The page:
Sustain is a new name in the field of electric bikes, with a stable of three models. There’s a full suspension mountain bike, a kind of cruiser affair, and the Edison, a full suspension folding bike that tips the scales at 22kg (2kg more than advertised) and retails for a very reasonable £399.
You’d think that corners would need to be cut at this price, but they’re not obvious. The Li-Ion 10Ah battery and 200W hub motor are the same as you’ll find on bikes costing twice as much, and there’s pedal assist and throttle modes, and an economy setting for sparing the juice. The Edison will happily scoot along on the flat under its own steam, and gives you plenty of help on the hills as well, enough to stop you breaking into a sweat on all but the steepest inclines. The stated range of 15-20 miles was optimistic, but even without power this is a very rideable bike; gone are the days of 40kg behemoths with the rolling characteristics of an anchor. The gear range from the 6-speed derailleur is pedestrian, to say the least – I spent most of the time in top, and rarely went over about 12mph – but it’s not a bike that really wants to be ridden quickly. The Promax V-brakes have more than enough power to get you from slow to stop.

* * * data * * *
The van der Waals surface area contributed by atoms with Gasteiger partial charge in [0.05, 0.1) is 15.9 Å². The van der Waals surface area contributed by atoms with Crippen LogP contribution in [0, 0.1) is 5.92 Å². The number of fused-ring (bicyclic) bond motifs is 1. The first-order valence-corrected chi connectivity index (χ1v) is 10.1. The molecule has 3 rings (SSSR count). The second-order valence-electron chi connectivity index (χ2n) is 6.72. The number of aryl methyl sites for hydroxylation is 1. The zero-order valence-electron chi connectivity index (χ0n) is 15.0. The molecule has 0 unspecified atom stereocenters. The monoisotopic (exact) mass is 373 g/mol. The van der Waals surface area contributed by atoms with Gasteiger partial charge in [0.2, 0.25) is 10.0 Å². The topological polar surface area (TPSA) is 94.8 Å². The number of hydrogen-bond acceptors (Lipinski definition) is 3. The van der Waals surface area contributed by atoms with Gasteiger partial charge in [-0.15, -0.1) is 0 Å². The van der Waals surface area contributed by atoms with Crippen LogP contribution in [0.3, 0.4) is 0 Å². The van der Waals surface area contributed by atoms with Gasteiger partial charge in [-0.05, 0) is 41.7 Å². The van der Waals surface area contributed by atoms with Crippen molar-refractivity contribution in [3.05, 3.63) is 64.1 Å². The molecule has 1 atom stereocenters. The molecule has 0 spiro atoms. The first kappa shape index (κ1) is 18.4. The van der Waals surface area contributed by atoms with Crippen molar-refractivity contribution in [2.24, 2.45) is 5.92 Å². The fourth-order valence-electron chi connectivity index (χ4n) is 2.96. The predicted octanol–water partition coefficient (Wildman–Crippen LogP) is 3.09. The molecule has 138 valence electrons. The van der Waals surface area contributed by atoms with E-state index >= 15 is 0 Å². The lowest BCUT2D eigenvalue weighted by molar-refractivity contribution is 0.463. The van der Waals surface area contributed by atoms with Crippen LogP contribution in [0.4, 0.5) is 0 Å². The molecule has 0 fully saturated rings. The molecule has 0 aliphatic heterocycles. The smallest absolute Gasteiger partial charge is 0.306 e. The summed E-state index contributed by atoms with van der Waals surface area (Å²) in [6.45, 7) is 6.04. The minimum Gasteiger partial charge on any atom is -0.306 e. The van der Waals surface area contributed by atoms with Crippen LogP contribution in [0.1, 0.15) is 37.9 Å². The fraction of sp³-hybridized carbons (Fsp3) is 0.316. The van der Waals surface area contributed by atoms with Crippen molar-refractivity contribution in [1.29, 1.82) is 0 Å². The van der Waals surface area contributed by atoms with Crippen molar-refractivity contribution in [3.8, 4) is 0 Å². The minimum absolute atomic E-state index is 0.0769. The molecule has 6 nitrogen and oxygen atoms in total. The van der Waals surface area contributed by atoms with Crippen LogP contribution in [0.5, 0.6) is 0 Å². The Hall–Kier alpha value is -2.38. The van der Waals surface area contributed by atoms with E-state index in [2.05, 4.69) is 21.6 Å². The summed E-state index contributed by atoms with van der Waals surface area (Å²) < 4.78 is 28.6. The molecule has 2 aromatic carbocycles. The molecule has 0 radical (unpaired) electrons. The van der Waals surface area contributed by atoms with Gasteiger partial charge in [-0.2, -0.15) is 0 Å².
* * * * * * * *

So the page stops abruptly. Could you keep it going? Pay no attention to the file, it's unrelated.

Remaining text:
The fact that the Edison folds is a big plus – it’ll fit in the back of a family car without fuss, and you can lug it onto the train, but it’s not the most compact, and really needs to be tied with a strap (not included) when folded. A bag would be a good accessory, or at least some kind of handle. It’s not easy to pick up, either, and although 22kg isn’t much for an electric bike, it’s still a lot of metal to be hauling about – it was certainly too heavy for my more petite friends – and I’d like to see a much lighter version.
First to go would be the suspension. It’s simply not necessary, especially the front forks: the riding position is so upright that you’re not putting any weight on the handlebars. The wheels could shed some weight too – the rims look like they’re designed for the jump park not the high street. With the money saved from losing the springs, I’d spec better, lighter wheels and tyres, and throw in a bag. The bike would probably be 2-3kg lighter, which would mean more powered miles and less tired arms…
As it is, the Edison represents excellent value for money, and it’s definitely one of the better electric bikes I’ve tested, well suited to the shorter journeys that this type of machine is likely to make. Assuming you’re strong enough to carry it, the fact that it folds is another good selling point. The fact that the Edison is continually sold out on the Sustain website is testament to the fact that it’s a popular bike already, but I think it can be better still, and I’d love to see a pared-down rigid version with more emphasis on the folding.